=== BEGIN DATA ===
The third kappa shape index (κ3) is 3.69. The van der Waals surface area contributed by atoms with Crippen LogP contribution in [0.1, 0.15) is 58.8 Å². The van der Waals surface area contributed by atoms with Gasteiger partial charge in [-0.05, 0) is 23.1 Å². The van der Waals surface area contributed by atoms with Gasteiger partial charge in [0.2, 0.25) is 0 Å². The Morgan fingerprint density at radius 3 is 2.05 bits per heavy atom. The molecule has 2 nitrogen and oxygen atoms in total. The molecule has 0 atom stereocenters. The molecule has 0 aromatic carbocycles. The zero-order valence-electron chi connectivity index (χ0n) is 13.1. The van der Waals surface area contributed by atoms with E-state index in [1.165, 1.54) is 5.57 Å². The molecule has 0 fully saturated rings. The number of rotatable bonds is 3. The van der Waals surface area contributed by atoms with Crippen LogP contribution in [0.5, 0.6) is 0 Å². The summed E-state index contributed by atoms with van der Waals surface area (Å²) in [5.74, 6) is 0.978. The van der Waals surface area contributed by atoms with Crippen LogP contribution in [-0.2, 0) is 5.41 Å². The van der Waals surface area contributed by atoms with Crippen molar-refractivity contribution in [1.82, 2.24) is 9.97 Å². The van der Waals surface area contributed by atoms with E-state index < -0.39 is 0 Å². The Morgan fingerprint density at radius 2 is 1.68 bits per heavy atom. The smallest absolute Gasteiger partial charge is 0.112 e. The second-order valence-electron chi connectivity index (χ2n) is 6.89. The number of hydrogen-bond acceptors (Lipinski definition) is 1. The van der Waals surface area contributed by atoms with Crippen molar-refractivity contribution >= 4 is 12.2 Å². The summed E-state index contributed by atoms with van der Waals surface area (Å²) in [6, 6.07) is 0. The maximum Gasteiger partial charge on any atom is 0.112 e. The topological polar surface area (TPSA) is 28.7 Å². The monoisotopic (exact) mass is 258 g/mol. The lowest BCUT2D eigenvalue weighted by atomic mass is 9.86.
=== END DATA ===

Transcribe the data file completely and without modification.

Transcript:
The third kappa shape index (κ3) is 3.69. The van der Waals surface area contributed by atoms with Crippen LogP contribution in [0.1, 0.15) is 58.8 Å². The van der Waals surface area contributed by atoms with Gasteiger partial charge in [-0.05, 0) is 23.1 Å². The van der Waals surface area contributed by atoms with Gasteiger partial charge in [0.2, 0.25) is 0 Å². The Morgan fingerprint density at radius 3 is 2.05 bits per heavy atom. The molecule has 2 nitrogen and oxygen atoms in total. The molecule has 0 atom stereocenters. The molecule has 0 aromatic carbocycles. The zero-order valence-electron chi connectivity index (χ0n) is 13.1. The van der Waals surface area contributed by atoms with E-state index in [1.165, 1.54) is 5.57 Å². The molecule has 0 fully saturated rings. The number of rotatable bonds is 3. The van der Waals surface area contributed by atoms with Crippen LogP contribution in [0.5, 0.6) is 0 Å². The summed E-state index contributed by atoms with van der Waals surface area (Å²) in [5.74, 6) is 0.978. The van der Waals surface area contributed by atoms with Crippen LogP contribution in [-0.2, 0) is 5.41 Å². The van der Waals surface area contributed by atoms with Crippen molar-refractivity contribution in [1.82, 2.24) is 9.97 Å². The van der Waals surface area contributed by atoms with E-state index < -0.39 is 0 Å². The Morgan fingerprint density at radius 2 is 1.68 bits per heavy atom. The smallest absolute Gasteiger partial charge is 0.112 e. The second-order valence-electron chi connectivity index (χ2n) is 6.89. The number of hydrogen-bond acceptors (Lipinski definition) is 1. The van der Waals surface area contributed by atoms with Crippen molar-refractivity contribution >= 4 is 12.2 Å². The summed E-state index contributed by atoms with van der Waals surface area (Å²) in [6, 6.07) is 0. The maximum Gasteiger partial charge on any atom is 0.112 e. The topological polar surface area (TPSA) is 28.7 Å². The monoisotopic (exact) mass is 258 g/mol. The lowest BCUT2D eigenvalue weighted by atomic mass is 9.86.